Departments of Energy and Interior Award Nearly $17 Million for Advanced Hydropower Technologies



09/06/2011


Contact: Adam Fetcher (DOI) 202-208-6416 / News Media Contact (DOE) 202-586-4940

WASHINGTON, D.C. -- U.S. Department Energy Secretary Steven Chu and U.S. Department of the Interior Secretary Ken Salazar today announced nearly $17 million in funding over the next three years for research and development projects to advance hydropower technology. Sixteen projects in 11 states were selected through a competitive grant process for their ability to contribute to the development of innovative technologies that produce hydropower more efficiently, reduce costs and increase sustainable hydropower generation. The funding will help advance the Obama Administration's goal of meeting 80 percent of our electricity needs from clean energy sources by 2035.

"By improving and deploying advanced hydropower technologies, we can maximize our use of this proven clean energy resource, create jobs, and reduce our reliance on fossil fuels," said Secretary Chu. "Hydropower can be used to store energy to help utilities better integrate other sources of renewable energy like wind and solar into the grid, improving our energy security and diversifying our clean energy resources."

"This Administration is supporting innovative development of hydropower – one of our largest renewable energy sources – with an emphasis on reducing or eliminating environmental impacts on ecosystems," Secretary Salazar said. "These research and development dollars will help make hydropower technology more efficient and cost-effective as we continue to promote clean energy resources and build an American renewable energy economy in an environmentally responsible manner."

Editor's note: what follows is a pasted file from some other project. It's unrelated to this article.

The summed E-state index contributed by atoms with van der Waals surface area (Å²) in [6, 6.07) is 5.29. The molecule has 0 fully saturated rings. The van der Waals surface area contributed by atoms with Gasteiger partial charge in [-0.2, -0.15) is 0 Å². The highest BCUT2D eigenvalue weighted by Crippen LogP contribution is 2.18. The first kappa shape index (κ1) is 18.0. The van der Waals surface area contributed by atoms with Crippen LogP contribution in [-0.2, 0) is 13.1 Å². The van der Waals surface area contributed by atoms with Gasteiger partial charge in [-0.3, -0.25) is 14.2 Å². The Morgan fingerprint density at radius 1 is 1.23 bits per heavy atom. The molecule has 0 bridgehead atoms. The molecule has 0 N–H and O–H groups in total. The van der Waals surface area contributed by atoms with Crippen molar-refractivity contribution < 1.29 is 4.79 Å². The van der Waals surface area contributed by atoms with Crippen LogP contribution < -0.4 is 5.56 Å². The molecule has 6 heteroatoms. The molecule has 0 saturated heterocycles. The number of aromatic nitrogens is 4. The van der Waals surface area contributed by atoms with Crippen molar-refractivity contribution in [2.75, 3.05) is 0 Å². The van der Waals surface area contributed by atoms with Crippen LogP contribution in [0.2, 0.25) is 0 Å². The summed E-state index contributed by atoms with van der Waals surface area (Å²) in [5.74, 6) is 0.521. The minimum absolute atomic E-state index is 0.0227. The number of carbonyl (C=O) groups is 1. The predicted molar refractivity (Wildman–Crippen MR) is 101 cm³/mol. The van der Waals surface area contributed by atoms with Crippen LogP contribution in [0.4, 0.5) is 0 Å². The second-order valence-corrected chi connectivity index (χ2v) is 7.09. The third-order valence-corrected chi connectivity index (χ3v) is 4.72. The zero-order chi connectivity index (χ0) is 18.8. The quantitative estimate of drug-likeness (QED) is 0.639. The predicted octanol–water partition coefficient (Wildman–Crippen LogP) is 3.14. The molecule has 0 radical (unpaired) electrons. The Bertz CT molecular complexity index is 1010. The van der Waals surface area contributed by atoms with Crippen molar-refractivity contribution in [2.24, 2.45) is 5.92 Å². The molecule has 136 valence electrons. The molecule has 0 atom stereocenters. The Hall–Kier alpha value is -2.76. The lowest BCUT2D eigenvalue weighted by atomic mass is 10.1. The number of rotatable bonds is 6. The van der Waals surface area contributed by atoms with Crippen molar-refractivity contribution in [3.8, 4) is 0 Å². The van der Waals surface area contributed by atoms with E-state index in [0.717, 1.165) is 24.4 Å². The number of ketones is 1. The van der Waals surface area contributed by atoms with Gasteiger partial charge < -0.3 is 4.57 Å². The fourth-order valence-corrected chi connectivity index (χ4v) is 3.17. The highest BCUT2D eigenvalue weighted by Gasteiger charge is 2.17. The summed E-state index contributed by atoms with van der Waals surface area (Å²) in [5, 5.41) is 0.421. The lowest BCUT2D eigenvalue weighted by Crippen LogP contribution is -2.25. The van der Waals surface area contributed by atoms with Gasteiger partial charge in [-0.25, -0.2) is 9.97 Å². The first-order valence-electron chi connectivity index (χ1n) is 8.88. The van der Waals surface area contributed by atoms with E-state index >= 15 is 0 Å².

These projects will advance sustainable renewable energy generation from small (less than 30 megawatts) hydropower resources, enhance environmental performance of hydropower, test innovative, cost-effective technologies for hydropower development at low-head (less than a 30 foot drop) sites such as irrigation canals and non-powered dams, and spur deployment of pumped storage hydropower. By allowing utility operators to pump water up to a dam or impoundment during periods of low electricity demand and release water during times of peak electricity demand, pumped storage hydropower improves the reliability of electric grids and helps increase the use of variable renewable energy resources such as wind and solar power.

Hydropower is a source of renewable energy that can be relied upon for long-term, stable production of domestic electricity. The hydropower industry currently employs more than 300,000 workers in the United States, making it not only the oldest, but also the largest renewable power generation workforce in the nation.

The selections announced today focus on four approaches to advancing hydropower in the United States:

Read the full list of award winners.

DOE's Office of Energy Efficiency and Renewable Energy(EERE) works to research, test, and develop innovative technologies capable of generating renewable, environmentally responsible, and cost-effective electricity from wind and water power. Learn more about EERE's investments to develop advanced hydropower technologies.

DOI's Bureau of Reclamation is the largest U.S. wholesaler of water and the second largest producer of hydroelectric power in the West. Reclamation is a contemporary water management agency with a mission is to assist in meeting the increasing water demands of the West while protecting the environment and the public's investment in these structures.

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